The reason we by nature love the darkness rather than the light is because our deeds are evil, and we do not want them to be exposed.  It is very important that we understand this.  Sin flourishes in darkness.  It is there that Satan and our sinful flesh can hold sway over us.  Without God and without Christ we would remain in darkness.  Yet Jesus brought Nicodemus a message about how God sent Him into this world not to condemn the world but to save the world through Him (Joh.3:17).  He even pointed out the manner in which He would accomplish that.

Jesus said, “Just as Moses lifted up the snake in the desert, so the Son of Man must be lifted up, that everyone who believes in him may have eternal life.” (Joh.3:14-15).  With these words Jesus pointed out how He would have to suffer under the judgment of God, in order to redeem us.  He would have to pass through darkness, in order to grant us light.

It is striking to note the sacrifice our Saviour made for us.  When He went the way of the cross, He bore the curse of God that lay on us.  For being crucified was a sign of being cursed by God.  During Christ’s sojourn on the cross, darkness came on the land for three hours.  Matthew 27:45&46 reads, “From the sixth hour until the ninth hour darkness came over all the land. About the ninth hour Jesus cried out in a loud voice, "Eloi, Eloi, lama sabachthani?"-- which means, "My God, my God, why have you forsaken me?"”  God removed His presence from Christ during those hours of darkness.  He gave Him over to suffer the torment and agony of hell.  Jesus went through the darkness, to grant us light!

In our first point we’ve seen how darkness is a sign of judgment.  In our second point we’ll see that light is a symbol of life.  In stark contrast to the “total darkness that covered all Egypt,” God gave His people light.  Our text states, “Yet all the Israelites had light in the places where they lived.”  Here we see God’s mercy and grace.  He did not withdraw light from His people.  They were not the ones coming under His judgment.  Instead the LORD was at work bringing about their redemption from Egypt.  The light they enjoyed was a symbol of the presence of God among them.  They were not faced with judgment and death, but with light and life!

Scripture makes clear a very close association between God and light.  It wants to convey to us that it is only in God that we can find life.  When creating the world, God was the one who said, “Let there be light.” (Gen.1:3).  We all know that we are totally dependent on physical light for life.  Plants need light in order to grow.  Without the sun, life on this earth would soon cease.

This also applies spiritually.  We need the light of God’s presence in our lives.  Without it, we are dead.  Consider the words of David in Psalm 27.  He sang, “The LORD is my light and my salvation-- whom shall I fear? The LORD is the stronghold of my life-- of whom shall I be afraid?  And in the same psalm, “One thing I ask of the LORD, this is what I seek: that I may dwell in the house of the LORD all the days of my life, to gaze upon the beauty of the LORD and to seek him in his temple.  So we see that God is our light, and that He gives us life.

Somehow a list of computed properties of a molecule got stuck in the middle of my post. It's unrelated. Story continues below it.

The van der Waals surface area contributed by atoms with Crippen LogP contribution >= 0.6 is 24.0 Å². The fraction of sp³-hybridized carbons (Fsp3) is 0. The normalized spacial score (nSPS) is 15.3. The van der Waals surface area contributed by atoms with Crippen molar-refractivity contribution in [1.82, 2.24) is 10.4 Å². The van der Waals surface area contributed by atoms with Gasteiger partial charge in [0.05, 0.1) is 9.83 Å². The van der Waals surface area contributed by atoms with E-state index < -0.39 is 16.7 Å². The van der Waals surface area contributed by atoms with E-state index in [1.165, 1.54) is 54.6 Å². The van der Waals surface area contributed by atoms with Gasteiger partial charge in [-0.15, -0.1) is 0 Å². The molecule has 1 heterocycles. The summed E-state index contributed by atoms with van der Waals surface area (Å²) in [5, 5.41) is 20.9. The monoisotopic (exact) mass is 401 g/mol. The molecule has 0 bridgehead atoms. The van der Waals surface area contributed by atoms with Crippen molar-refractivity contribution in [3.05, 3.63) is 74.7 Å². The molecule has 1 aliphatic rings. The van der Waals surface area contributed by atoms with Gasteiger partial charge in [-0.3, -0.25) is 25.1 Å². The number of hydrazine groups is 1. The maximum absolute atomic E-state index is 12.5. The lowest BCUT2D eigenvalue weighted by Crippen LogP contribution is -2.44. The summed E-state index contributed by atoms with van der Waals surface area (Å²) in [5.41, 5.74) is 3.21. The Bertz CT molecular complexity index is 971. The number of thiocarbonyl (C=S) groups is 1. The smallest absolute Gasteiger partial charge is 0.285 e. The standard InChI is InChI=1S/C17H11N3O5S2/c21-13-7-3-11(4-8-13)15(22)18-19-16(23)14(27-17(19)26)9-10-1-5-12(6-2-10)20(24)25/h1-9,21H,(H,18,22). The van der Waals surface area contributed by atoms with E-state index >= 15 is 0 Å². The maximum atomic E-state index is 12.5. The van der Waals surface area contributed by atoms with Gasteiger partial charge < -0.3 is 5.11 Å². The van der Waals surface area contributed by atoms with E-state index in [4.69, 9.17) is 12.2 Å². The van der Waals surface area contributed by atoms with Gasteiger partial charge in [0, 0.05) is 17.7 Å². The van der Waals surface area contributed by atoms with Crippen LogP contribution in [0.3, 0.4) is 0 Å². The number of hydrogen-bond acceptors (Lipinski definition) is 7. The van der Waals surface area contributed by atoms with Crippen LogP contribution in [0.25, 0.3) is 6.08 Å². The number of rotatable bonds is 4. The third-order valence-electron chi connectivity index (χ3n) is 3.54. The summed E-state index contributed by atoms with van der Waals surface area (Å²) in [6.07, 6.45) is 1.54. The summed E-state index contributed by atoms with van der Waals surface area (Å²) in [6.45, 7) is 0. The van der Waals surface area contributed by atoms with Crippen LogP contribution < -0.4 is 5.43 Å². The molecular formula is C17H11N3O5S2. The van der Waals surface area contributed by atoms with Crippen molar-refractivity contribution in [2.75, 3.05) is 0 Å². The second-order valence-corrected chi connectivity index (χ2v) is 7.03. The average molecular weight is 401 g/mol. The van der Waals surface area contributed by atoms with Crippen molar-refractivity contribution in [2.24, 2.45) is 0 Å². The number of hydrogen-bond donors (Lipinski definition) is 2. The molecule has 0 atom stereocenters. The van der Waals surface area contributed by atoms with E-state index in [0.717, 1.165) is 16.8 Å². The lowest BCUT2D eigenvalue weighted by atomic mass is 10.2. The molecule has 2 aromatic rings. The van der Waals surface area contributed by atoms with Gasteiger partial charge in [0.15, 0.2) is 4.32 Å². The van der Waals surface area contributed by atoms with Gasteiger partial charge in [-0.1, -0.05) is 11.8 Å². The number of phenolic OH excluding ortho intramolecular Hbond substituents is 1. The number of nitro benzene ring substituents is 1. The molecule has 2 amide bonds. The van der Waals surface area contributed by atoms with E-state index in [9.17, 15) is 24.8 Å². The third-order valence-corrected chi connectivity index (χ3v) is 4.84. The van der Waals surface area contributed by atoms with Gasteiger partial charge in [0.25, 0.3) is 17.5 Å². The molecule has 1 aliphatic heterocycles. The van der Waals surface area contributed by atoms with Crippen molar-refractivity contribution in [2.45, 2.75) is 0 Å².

The close association between God and light carries through in the New Testament.  Already at the beginning of his gospel, John tells us that Christ is “the true light that gives light to every man.” (Joh.1:9).  Later Jesus Himself also made this clear.  In John 8:12 He said, “I am the light of the world.  Whoever follows me will never walk in darkness, but will have the light of life.”  In John 12:46 He said, “I have come into the world as a light, so that no one who believes in me should stay in darkness.”  Thus Jesus calls us to believe in Him and follow Him, so that we may move from darkness to the light.  From the kingdom of Satan to the kingdom of God.  From death to life!

That is precisely what Pharaoh refused to do.  In our text he again tried to negotiate a compromise with God.  He was unwilling to repent from his hardness of heart.  He refused to heed God’s command to let His people go.  When Moses was unwilling to accept Pharaoh’s attempts to strike a deal, Pharaoh got angry.  He said to Moses, “Get out of my sight!  Make sure you do not appear before me again!  The day you see my face you will die.” (Exo.10:28).

There is a bit of divine humour worked into our text.  Pharaoh says to Moses that he will not see his face again.  As if, at that moment Moses could.  Remember, at that time it was dark in the land of Egypt.  Thick darkness, that could be felt.  Pharaoh had summoned Moses, and he came.  But it was not like they had eye contact.  For their meeting took place in pitch black conditions.

Pharaoh dismisses Moses with an unveiled threat: I’ll kill you if you show your face to me again.  You come into my presence, and I’ll kill you on the spot!  But these words are going to come back to haunt Pharaoh.  Moses indicates that it is true that he would never appear before Pharaoh again.  But the next time they came in contact, it would not be Moses that died.  Instead it would be Pharaoh who was killed.  The darkness that came upon Pharaoh and Egypt, was symbolic of their impending doom.  The current darkness upon the land was symbolic of Egypt’s destruction and Pharaoh’s death.